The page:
The optimum dosage of catalyst and light irradiation time were necessary to ensure strong degradation efficiency [21]. Since the optimum Nano-GO/M composite concentration was found as 2 g/L; the effects of five different sunlight irradiation times (30 min, 120 min, 250 min, 350 min and 24h) on the CIP and OFL photooxidation times were studied at a pH of 6.5 and at constant 2 g/L Nano-GO/M composite concentration with a power of 80 W sunlight.  As the irradiation time was increased from 30 min to 120 min, to 250 min and to 350 min the CIP removals increased from 55% to 75% to 80% and to 81% for initial CIP concentration of 1 mg/L (Figure 15). Further increase in irradiation time from 350 min to 24 h did not affect the CIP removal yield significantly. CIP removal efficiency was increased only 2% (from 81% to 83%). The optimum sunlight irradiation time can be considered as 250 min for the maximum removal efficiency of CIP.

Figure 15. Effect of irradiation time on the yields of constant CIP concentration (5 mg/L), at a constant Nano-GO/M concentration (2g/L), at a pH of 6.5 and at 35°C ± 5°C and at increasing irradiation time and with a power of 80 W sunlight (<α (0.05)).

To determine the optimum irradiation time for maximum OFL removal yields, increasing irradiation (30 min, 120 min, 250 min, 350 min and 24h) times were used (Figure 16). As aforementioned in the upper section, the optimum Nano-GO/M composite concentration was found as 2 g/L. Therefore, the effects of irradiation times of sunlight on the removal of OFL studied under the same operational conditions {at constant OFL concentration (1 mg/L), at five different sunlight irradiation times (30 min, 120 min, 250 min, 350 min and 24h), at a pH of 6.5 and at constant 2 g/L Nano-GO/M composite concentration with a power of 80 W sunlight)}.  The removal yields of OFL were obtained as 57%, 77%, 79% and 82% at 30 min, 120 min, 250 min and 350 min, respectively. Further increase in irradiation time from 350 min to 24 h did not affect the OFL removal yield significantly (Figure 16). OFL removal efficiency was increased only 3% (from 82% to 85%). The optimum sunlight irradiation time can be considered as 350 min for the maximum removal efficiency of OFL (82%- for 1 mg/L OFL). Lin and Wu [34] showed that CIP was degraded as a function of time at a Na2S2O8 concentration of 1.92 g/L. The efficiency of photo-degradation of CIP (initial concentration 10 mg/L) reached 70% after 5 min and then increased with time and the maximum CIP yield was recorded as 90%. They also reported that after 30 min irradiation time the degradation efficiency did not show a significant increase compared to our study.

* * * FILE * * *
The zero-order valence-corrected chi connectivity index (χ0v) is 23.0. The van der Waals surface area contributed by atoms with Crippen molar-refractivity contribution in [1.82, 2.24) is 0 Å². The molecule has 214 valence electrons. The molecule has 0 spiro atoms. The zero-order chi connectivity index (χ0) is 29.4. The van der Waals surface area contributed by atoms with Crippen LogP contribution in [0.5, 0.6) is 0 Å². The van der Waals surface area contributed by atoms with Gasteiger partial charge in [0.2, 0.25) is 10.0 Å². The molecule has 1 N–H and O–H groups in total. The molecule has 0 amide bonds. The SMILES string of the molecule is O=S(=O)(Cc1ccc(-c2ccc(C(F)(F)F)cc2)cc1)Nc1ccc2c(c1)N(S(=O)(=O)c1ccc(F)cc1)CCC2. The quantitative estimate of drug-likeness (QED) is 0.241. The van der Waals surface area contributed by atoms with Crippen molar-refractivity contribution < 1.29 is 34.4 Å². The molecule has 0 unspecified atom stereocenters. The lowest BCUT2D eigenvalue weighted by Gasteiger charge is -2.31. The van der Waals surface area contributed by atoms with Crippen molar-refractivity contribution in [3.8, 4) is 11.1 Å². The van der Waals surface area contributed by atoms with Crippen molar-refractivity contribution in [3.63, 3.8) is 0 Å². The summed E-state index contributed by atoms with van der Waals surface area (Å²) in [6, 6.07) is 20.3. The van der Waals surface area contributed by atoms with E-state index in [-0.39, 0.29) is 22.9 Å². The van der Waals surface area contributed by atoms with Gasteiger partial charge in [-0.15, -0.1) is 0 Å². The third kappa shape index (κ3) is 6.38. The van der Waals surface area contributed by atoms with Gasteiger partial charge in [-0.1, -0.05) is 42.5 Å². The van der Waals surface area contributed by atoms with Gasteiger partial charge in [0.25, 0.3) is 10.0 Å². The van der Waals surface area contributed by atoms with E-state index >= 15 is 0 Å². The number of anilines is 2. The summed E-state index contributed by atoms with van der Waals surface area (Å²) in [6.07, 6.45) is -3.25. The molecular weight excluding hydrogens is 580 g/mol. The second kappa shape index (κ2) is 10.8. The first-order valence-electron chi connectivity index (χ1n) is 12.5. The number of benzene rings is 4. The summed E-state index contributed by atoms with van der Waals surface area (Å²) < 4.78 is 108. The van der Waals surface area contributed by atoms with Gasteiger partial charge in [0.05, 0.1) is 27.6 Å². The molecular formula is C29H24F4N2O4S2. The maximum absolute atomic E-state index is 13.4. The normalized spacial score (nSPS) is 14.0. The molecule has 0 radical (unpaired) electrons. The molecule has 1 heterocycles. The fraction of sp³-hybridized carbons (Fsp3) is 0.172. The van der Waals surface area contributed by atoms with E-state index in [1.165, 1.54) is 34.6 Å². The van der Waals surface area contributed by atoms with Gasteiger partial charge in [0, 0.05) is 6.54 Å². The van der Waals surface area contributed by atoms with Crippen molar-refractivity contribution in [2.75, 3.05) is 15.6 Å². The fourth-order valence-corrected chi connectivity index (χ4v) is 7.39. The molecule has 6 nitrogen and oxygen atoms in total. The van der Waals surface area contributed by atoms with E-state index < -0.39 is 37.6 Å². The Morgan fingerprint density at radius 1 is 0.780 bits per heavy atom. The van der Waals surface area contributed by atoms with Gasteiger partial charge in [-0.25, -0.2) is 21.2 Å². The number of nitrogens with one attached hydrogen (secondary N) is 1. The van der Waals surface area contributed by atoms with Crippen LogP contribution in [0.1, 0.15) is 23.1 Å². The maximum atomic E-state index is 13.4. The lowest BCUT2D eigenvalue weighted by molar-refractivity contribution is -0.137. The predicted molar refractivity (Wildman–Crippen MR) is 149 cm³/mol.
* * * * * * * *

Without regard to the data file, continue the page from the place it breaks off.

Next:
Figure 16. Effect of irradiation time on the yields of constant OFL concentration (5 mg/L), at a constant Nano-GO/M concentration (2g/L), at a pH of 6.5 and at 35°C ± 5°C and at increasing irradiation time and with a power of 80 W sunlight (<α (0.05))

Effects of pH on the of removal CIP and OFL throughout photodegradation under sunlight

Due to the chemical nature of fluoroquinolones, pH is the parameter ruling the photodegradation of CIP onto the catalyst surface. The pH value is among the most important parameters that has an impact on the photocatalytic capacity of Nano-GO/M. The effects of pH on the on the 1 mg/L CIP and OFL concentrations were studied under acidic, neutral and alkaline pHs (4, 6.5 and 10) at an irradiation time of 250 min for CIP and 350 min for OFL, at a Nano-GO/M concentration of 2 g/L and at 35°C ± 5°C. Table 1 represents the effects of different pHs on the removal efficiency of CIP. Photocatalytic removal efficiency of CIP and OFL on Nano-GO/M was relatively high at pH 6.5 (Table 1). The zero charge point of (pHpzc) Nano-GO/M is at pH ≈ 5.5 [35]. Thus, the surface of Nano-GO/M was positively charged when pH < pHpzc, and negatively charged when pH > pHpzc. CIP has positively charged (cationic; pH = 3), negatively charged (anionic; pH = 7.5), and/or zwitterionic (pH = 10) species at pHs due to different pKas of 6.1 and 8.7, respectively [36]. In the case of pH 6.5 (the natural pH of CIP), photocatalytic removal efficiency was the highest and the surface of Nano-GO/M was still in the positive form and the CIP was in its neutral form [37]. The low photodegradation efficiency at more acidic pH (for example, at 4) may be related to the decomposition and corrosion of catalyst in acidic medium [38]. On the other hand, both Nano-GO/M and CIP were negatively charged in basic conditions, leading to electrostatic repulsion between them and the lower photodegradation efficiency of CIP. In the case of pH 6.5 (the natural pH of CIP), photocatalytic removal efficiency was the highest and the surface of Nano-GO/M was still in the positive form and the CIP was in its neutral form [37]. The photooxidation of OFL depends on pH value of OFL solution same as CIP antibiotic. Since it determines the surface charge properties of the photocatalyst and therefore the adsorption behavior of the organic substrate. pH 4 and 10 are not suitable for OFL adsorption on the Nano-GO/M surface.  According to the protonation constants of OFL (log K1 8.28, log K2 = 6.00), OFL exists as a species positively charged on the piperazine nitrogen atom at pH 4, as zwitterionic form, positively charged on piperazine moiety and negatively charged on quinoline moiety, at pH 7, and as the species negatively charged on quinoline at pH 9 [39].